Chapter 5.4 Dysentery

Dysentery is diarrhoea presenting with frequent loose stools mixed with blood (not just a few smears on the surface). Most episodes are due to Shigella, and nearly all require antibiotic treatment. Shigellosis can lead to life-threatening complications, including intestinal perforation, toxic megacolon and haemolytic uraemic syndrome.

Diagnosis

The diagnostic signs of dysentery are frequent loose stools with visible red blood.  Other findings on examination may include:

  • abdominal pain
  • fever
  • convulsions
  • lethargy
  • dehydration
  • rectal prolapse.

Treatment

Most children can be treated at home.

Admit to hospital:

  • young infants (< 2 months old)
  • severely ill children, who look lethargic, have abdominal distension and tenderness or convulsions
  • children with any another condition requiring hospital treatment.

Give an oral antibiotic (for 5 days) to which most local strains of Shigella are sensitive.

  • Give ciprofloxacin at 15 mg/kg twice a day for 3 days if antibiotic sensitivity is unknown. If local antimicrobial sensitivity is known, follow local guidelines.
  • Give ceftriaxone IV or IM at 50–80 mg/kg per day for 3 days to severely ill children or as second-line treatment.

Give zinc supplements as for children with watery diarrhoea.


Note: There is widespread Shigella resistance to ampicillin, co-trimoxazole, chloramphenicol, nalidixic acid, tetracycline, gentamicin and first- and second-generation cephalosporin, which are no longer effective. There is also already reported resistance to ciprofloxacin in some countries.

  •  If there is no improvement after 2 full days of treatment:

check for other conditions (see Chapter 2),
stop the first antibiotic, and give a second-line antibiotic or a known effective against Shigella in the area (see Annex 2 for dosages).

  • If the two antibiotics that are usually effective against Shigella in the area have each been given for 2 days, with no sign of clinical improvement, check for other conditions (consult a standard paediatric textbook).
  • If amoebiasis is possible, give metronidazole at 10 mg/kg three times a day for 5 days.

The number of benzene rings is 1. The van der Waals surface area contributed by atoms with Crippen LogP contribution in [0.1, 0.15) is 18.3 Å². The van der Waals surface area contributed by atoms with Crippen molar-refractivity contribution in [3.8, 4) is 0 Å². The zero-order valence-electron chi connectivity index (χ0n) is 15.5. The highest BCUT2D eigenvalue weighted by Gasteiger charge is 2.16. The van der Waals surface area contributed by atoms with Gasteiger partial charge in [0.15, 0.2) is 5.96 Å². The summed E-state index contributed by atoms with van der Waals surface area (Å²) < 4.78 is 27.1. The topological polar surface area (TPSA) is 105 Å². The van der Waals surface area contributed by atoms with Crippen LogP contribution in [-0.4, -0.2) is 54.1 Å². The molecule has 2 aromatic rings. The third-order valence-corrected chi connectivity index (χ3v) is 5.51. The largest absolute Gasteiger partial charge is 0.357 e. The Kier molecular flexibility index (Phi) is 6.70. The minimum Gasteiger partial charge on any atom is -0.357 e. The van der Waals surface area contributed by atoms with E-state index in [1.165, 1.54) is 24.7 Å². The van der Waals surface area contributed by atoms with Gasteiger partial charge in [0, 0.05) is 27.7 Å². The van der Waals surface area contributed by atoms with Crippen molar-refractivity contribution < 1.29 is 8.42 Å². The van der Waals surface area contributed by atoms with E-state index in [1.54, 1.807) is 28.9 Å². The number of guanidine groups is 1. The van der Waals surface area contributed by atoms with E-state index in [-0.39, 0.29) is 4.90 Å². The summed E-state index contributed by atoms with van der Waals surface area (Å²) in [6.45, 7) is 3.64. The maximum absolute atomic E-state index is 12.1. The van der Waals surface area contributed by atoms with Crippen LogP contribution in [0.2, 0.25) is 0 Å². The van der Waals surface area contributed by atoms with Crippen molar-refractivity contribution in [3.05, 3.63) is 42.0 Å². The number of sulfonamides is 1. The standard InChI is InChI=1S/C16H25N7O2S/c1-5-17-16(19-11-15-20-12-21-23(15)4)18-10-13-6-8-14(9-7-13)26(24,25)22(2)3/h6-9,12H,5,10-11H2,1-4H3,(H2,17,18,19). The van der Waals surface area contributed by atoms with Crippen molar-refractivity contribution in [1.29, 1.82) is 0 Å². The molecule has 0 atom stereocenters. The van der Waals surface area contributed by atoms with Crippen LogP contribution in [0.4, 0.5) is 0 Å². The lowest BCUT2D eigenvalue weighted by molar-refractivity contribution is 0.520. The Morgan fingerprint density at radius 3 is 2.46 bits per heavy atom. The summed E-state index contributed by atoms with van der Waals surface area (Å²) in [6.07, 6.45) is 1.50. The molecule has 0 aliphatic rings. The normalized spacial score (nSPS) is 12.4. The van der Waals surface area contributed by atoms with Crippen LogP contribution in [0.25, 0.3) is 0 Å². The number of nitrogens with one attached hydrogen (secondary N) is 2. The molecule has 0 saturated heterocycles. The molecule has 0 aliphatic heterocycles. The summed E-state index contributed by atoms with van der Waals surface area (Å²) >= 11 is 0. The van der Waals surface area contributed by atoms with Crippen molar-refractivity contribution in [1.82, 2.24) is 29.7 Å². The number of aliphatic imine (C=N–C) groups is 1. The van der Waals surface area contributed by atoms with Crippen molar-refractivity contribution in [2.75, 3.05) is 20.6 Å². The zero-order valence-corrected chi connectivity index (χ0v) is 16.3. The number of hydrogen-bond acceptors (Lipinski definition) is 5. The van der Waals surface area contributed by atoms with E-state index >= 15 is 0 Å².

Admit the child if there is an indication requiring hospital treatment.

Infants and young children

  • Consider surgical causes of blood in the stools (for example, intussusception; see section 9.4), and refer to a surgeon, if appropriate. Dysentery is unusual in neonates and young infants; therefore, consider life-threatening bacterial sepsis
  • For suspected sepsis give IM or IV ceftriaxone at 100 mg/kg once daily for 5 days.

Severely malnourished children

  • See Chapter 7 for the general management of severely malnourished children.
  • Treat for Shigella first and then for amoebiasis on clinical grounds if laboratory examination is not possible.
  • If microscopic examination of fresh stools in a reliable laboratory is possible, check for trophozoites of Entamoeba histolytica in red blood cells and treat for amoebiasis, if present. Also examine stools for trophozoites of Giardia lamblia and treat if present.

Supportive care

  • Supportive care includes the prevention or correction of dehydration and contin- ued feeding. For guidelines on supportive care of severe acutely malnourished children with bloody diarrhoea, see also Chapter 7.
  • Never give drugs for symptomatic relief of abdominal or rectal pain or to reduce the frequency of stools, as these drugs can increase the severity of the illness.
  • Treatment of dehydration
    Assess the child for signs of dehydration and give fluids according to treatment plan A, B or C, as appropriate.

Nutritional management

  • Ensuring a good diet is important, as dysentery has a marked adverse effect on nutritional status. Feeding is often difficult because of lack of appetite; return of appetite is an important sign of improvement.
  • Breastfeeding should be continued throughout the course of the illness, more frequently than normal, if possible, because the infant may not take the usual amount per feed.
  • Children aged 6 months or more should receive their normal foods. Encour- age the child to eat, and allow the child to select preferred foods.

Complications

  • Dehydration. Dehydration is the most common complication of dysentery, and children should be assessed and managed for dehydration irrespective of any other complication. Give fluids according to treatment plan AB or C, as appropriate.
  • Potassium depletion. Potassium depletion can be prevented by giving ORS (when indicated) or potassium-rich foods such as bananas, coconut water or dark-green leafy vegetables.
  • High fever. If the child has high fever (≥ 39 °C or ≥ 102.2 °F) that appears to be causing distress, give paracetamol and consider severe bacterial infection.
  • Rectal prolapse. Gently push back the rectal prolapse using a surgical glove or a wet cloth. Alternatively, prepare a warm solution of saturated magnesium sulfate, and apply compresses with this solution to reduce the prolapse by decreasing oedema.
  • Convulsions. A single convulsion occurs most commonly. If they are pro- longed or repeated, give diazepam (see chart 9). Avoid giving rectal diazepam. Always check for hypoglycaemia.
  • Haemolytic uraemic syndrome. Where laboratory tests are not possible, suspect haemolytic uraemic syndrome in patients with easy bruising, pallor, altered consciousness and low or no urine output.
  • Toxic megacolon. Toxic megacolon usually presents with fever, abdominal distension, pain and tenderness with loss of bowel sounds, tachycardia and dehydration. Give IV fluids for dehydration, pass a nasogastric tube, and start antibiotics.

Further details of treatment can be found in standard paediatric textbooks.